I just returned from United Fresh, one of the major fresh produce shows in the US. The exhibit floor offered a complete range of interesting things from strawberry and orange growers to packaging equipment manufacturers, shipping pallet vendors and software and hardware companies.
As expected, a key discussion topic at the conference was tracking and tracing of perishable produce to address the Produce Traceability Initiative (PTI) and the Food Safety Modernization Act. I had several conversations with representatives of major brand companies, both produce growers and produce consumers, who are taking the initiative to improve management of the cold chain and protect their brand’s value. These companies see the risk of not ensuring that the produce they receive and sell is of high quality and safe for consumption. Increasingly these companies are becoming aware that in-transit temperature monitoring holds the key to ensuring product quality while also providing the data that they need to rapidly address potential recalls.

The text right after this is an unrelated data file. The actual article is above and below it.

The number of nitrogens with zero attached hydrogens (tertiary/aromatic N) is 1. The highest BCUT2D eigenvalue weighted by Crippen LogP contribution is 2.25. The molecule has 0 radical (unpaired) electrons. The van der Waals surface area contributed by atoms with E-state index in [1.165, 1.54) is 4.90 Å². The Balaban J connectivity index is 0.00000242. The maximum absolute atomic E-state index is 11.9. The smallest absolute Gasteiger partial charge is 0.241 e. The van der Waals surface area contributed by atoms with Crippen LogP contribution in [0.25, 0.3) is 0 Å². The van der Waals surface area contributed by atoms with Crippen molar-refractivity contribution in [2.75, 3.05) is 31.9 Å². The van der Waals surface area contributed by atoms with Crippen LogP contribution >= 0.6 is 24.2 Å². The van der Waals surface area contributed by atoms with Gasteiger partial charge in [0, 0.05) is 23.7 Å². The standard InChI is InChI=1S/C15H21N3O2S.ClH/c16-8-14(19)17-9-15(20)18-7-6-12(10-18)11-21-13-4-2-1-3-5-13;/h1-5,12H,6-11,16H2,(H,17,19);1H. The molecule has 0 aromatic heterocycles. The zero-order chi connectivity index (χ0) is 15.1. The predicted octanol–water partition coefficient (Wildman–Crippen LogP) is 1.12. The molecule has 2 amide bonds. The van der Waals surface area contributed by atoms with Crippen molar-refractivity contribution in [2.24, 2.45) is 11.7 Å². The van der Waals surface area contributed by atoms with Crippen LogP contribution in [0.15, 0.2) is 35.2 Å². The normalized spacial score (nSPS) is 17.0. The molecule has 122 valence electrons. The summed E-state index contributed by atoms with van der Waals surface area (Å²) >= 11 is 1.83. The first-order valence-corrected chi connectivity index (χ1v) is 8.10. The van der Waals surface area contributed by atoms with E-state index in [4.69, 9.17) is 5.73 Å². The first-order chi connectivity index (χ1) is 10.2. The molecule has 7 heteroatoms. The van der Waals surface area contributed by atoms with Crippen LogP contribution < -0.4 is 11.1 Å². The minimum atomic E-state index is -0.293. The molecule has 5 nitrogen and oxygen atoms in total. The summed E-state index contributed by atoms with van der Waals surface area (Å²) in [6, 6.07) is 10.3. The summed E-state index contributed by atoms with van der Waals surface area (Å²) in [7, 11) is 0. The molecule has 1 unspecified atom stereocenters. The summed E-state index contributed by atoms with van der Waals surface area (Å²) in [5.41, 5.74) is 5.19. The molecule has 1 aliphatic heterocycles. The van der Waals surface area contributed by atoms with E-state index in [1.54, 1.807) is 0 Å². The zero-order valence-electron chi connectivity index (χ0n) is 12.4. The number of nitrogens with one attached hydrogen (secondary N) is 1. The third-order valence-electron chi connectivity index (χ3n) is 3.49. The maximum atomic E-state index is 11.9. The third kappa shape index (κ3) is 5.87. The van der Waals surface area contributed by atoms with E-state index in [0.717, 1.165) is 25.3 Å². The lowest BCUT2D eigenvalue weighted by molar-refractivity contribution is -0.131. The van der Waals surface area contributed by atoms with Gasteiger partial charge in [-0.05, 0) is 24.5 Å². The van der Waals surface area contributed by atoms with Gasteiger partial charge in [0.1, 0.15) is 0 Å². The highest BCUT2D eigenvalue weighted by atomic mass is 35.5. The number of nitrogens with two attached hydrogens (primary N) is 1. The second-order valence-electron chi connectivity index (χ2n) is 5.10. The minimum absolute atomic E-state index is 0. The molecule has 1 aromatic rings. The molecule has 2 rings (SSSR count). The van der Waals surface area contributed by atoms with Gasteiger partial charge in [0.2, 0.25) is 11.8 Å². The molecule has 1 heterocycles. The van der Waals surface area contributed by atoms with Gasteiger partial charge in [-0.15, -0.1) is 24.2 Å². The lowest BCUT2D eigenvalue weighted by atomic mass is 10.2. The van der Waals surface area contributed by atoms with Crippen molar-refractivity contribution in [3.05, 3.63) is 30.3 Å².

A representative of a major global hotel chain came by our booth. He mentioned that they monitor the temperature of perishables shipped to their hotel from distribution centers but the temperature monitoring device can’t be read when received and is sent back to corporate. He sees none of the information on the device so he has no way of knowing if the goods have been stored properly throughout shipment, leaving him in the dark and at risk of receiving and serving poor quality or potentially dangerous food. He was excited at the prospect of having the ability to get temperature data on-demand when he receives the goods on his loading dock.
First Hand Experience
We actually experienced this very problem at the show. For our exhibit display, we wanted to place one of our temperature monitoring tags in with some fruit. Some of my colleagues went to a major retailer and purchased several clamshells of strawberries. When we got back from the store and opened up the clamshells, we saw something like this:
This retailer should have known better! These berries were already rotting on the store shelf! Remaining shelf life: ZERO. If nothing else, it proved our point that it’s critical for retailers to monitor temperature in-transit to know the remaining shelf live of the products they’re selling to consumers. While we wrote off the cost of the strawberries as a business expense, imagine how an actual consumer would feel when they get home and find that the produce they just spent good money on was already garbage? Do you think they’ll buy produce from that retailer again? How many times has this happened to you?
Expect big changes in the coming year for the cold supply change – the heat is on.
Senior Director of Marketing